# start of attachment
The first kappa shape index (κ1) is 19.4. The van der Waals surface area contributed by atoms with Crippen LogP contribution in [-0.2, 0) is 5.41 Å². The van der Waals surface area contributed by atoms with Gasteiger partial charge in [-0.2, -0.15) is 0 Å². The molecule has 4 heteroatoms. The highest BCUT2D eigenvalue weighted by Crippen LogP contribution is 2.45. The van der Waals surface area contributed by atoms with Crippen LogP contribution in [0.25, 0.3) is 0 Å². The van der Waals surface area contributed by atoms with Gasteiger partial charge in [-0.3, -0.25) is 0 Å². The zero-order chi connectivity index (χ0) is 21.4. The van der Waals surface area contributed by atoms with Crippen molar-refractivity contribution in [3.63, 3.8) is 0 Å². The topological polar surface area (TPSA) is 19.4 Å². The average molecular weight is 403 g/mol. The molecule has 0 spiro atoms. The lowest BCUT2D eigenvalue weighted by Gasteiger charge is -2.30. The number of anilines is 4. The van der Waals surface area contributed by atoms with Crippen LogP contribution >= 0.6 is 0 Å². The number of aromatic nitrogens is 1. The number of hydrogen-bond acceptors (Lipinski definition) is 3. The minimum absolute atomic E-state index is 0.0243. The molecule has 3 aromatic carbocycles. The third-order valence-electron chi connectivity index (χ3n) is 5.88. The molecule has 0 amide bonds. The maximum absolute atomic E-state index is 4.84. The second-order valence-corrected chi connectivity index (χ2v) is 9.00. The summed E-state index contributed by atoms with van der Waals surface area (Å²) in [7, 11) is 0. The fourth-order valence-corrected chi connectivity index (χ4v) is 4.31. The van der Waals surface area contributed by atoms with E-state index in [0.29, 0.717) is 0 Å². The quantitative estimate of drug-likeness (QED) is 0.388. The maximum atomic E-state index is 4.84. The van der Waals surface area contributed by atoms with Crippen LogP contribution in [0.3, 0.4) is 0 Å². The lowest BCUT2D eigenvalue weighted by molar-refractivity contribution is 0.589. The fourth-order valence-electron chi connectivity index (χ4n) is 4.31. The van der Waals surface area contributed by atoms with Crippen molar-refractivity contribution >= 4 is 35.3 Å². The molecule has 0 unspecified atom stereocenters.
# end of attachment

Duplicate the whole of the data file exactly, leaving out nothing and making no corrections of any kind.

The first kappa shape index (κ1) is 19.4. The van der Waals surface area contributed by atoms with Crippen LogP contribution in [-0.2, 0) is 5.41 Å². The van der Waals surface area contributed by atoms with Gasteiger partial charge in [-0.2, -0.15) is 0 Å². The molecule has 4 heteroatoms. The highest BCUT2D eigenvalue weighted by Crippen LogP contribution is 2.45. The van der Waals surface area contributed by atoms with Crippen LogP contribution in [0.25, 0.3) is 0 Å². The van der Waals surface area contributed by atoms with Gasteiger partial charge in [-0.3, -0.25) is 0 Å². The zero-order chi connectivity index (χ0) is 21.4. The van der Waals surface area contributed by atoms with Crippen molar-refractivity contribution in [3.63, 3.8) is 0 Å². The topological polar surface area (TPSA) is 19.4 Å². The average molecular weight is 403 g/mol. The molecule has 0 spiro atoms. The lowest BCUT2D eigenvalue weighted by Gasteiger charge is -2.30. The number of anilines is 4. The van der Waals surface area contributed by atoms with Crippen LogP contribution >= 0.6 is 0 Å². The number of aromatic nitrogens is 1. The number of hydrogen-bond acceptors (Lipinski definition) is 3. The minimum absolute atomic E-state index is 0.0243. The molecule has 3 aromatic carbocycles. The third-order valence-electron chi connectivity index (χ3n) is 5.88. The molecule has 0 amide bonds. The maximum absolute atomic E-state index is 4.84. The second-order valence-corrected chi connectivity index (χ2v) is 9.00. The summed E-state index contributed by atoms with van der Waals surface area (Å²) in [7, 11) is 0. The fourth-order valence-corrected chi connectivity index (χ4v) is 4.31. The van der Waals surface area contributed by atoms with E-state index in [0.29, 0.717) is 0 Å². The quantitative estimate of drug-likeness (QED) is 0.388. The maximum atomic E-state index is 4.84. The van der Waals surface area contributed by atoms with Crippen LogP contribution in [0.3, 0.4) is 0 Å². The lowest BCUT2D eigenvalue weighted by molar-refractivity contribution is 0.589. The fourth-order valence-electron chi connectivity index (χ4n) is 4.31. The van der Waals surface area contributed by atoms with Crippen molar-refractivity contribution >= 4 is 35.3 Å². The molecule has 0 unspecified atom stereocenters.